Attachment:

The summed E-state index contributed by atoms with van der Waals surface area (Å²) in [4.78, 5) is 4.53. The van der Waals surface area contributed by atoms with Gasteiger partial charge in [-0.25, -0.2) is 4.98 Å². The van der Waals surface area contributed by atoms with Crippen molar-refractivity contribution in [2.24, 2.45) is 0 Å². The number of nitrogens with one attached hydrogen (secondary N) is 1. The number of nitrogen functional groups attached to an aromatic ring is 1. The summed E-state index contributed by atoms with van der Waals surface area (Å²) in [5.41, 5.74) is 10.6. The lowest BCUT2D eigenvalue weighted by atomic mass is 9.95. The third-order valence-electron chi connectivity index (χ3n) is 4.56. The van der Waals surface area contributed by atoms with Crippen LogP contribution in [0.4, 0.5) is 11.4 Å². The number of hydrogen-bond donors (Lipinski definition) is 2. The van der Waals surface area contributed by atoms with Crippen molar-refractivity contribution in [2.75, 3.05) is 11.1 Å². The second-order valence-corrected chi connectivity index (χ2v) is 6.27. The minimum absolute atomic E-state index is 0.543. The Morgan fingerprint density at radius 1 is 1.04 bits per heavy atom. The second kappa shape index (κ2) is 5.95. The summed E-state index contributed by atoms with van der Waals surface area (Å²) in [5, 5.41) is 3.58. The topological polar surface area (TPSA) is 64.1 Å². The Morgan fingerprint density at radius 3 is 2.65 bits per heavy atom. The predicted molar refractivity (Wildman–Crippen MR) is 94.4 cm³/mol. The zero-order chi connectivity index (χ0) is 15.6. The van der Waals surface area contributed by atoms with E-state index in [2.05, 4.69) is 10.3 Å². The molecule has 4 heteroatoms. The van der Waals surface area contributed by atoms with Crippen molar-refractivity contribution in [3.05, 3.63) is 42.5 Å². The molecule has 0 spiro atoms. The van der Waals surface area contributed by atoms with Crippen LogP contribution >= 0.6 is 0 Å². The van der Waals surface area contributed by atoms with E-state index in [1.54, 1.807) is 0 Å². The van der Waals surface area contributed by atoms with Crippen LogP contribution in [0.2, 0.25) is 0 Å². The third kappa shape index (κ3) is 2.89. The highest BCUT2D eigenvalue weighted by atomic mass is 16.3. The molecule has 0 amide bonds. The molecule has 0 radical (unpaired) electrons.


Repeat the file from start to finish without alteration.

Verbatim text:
The summed E-state index contributed by atoms with van der Waals surface area (Å²) in [4.78, 5) is 4.53. The van der Waals surface area contributed by atoms with Gasteiger partial charge in [-0.25, -0.2) is 4.98 Å². The van der Waals surface area contributed by atoms with Crippen molar-refractivity contribution in [2.24, 2.45) is 0 Å². The number of nitrogens with one attached hydrogen (secondary N) is 1. The number of nitrogen functional groups attached to an aromatic ring is 1. The summed E-state index contributed by atoms with van der Waals surface area (Å²) in [5.41, 5.74) is 10.6. The lowest BCUT2D eigenvalue weighted by atomic mass is 9.95. The third-order valence-electron chi connectivity index (χ3n) is 4.56. The van der Waals surface area contributed by atoms with Crippen LogP contribution in [0.4, 0.5) is 11.4 Å². The number of hydrogen-bond donors (Lipinski definition) is 2. The van der Waals surface area contributed by atoms with Crippen molar-refractivity contribution in [2.75, 3.05) is 11.1 Å². The second-order valence-corrected chi connectivity index (χ2v) is 6.27. The minimum absolute atomic E-state index is 0.543. The Morgan fingerprint density at radius 1 is 1.04 bits per heavy atom. The second kappa shape index (κ2) is 5.95. The summed E-state index contributed by atoms with van der Waals surface area (Å²) in [5, 5.41) is 3.58. The topological polar surface area (TPSA) is 64.1 Å². The Morgan fingerprint density at radius 3 is 2.65 bits per heavy atom. The predicted molar refractivity (Wildman–Crippen MR) is 94.4 cm³/mol. The zero-order chi connectivity index (χ0) is 15.6. The van der Waals surface area contributed by atoms with E-state index in [2.05, 4.69) is 10.3 Å². The molecule has 4 heteroatoms. The van der Waals surface area contributed by atoms with Crippen molar-refractivity contribution in [3.05, 3.63) is 42.5 Å². The molecule has 0 spiro atoms. The van der Waals surface area contributed by atoms with Crippen LogP contribution >= 0.6 is 0 Å². The van der Waals surface area contributed by atoms with E-state index in [1.54, 1.807) is 0 Å². The van der Waals surface area contributed by atoms with Crippen LogP contribution in [0.2, 0.25) is 0 Å². The third kappa shape index (κ3) is 2.89. The highest BCUT2D eigenvalue weighted by atomic mass is 16.3. The molecule has 0 amide bonds. The molecule has 0 radical (unpaired) electrons.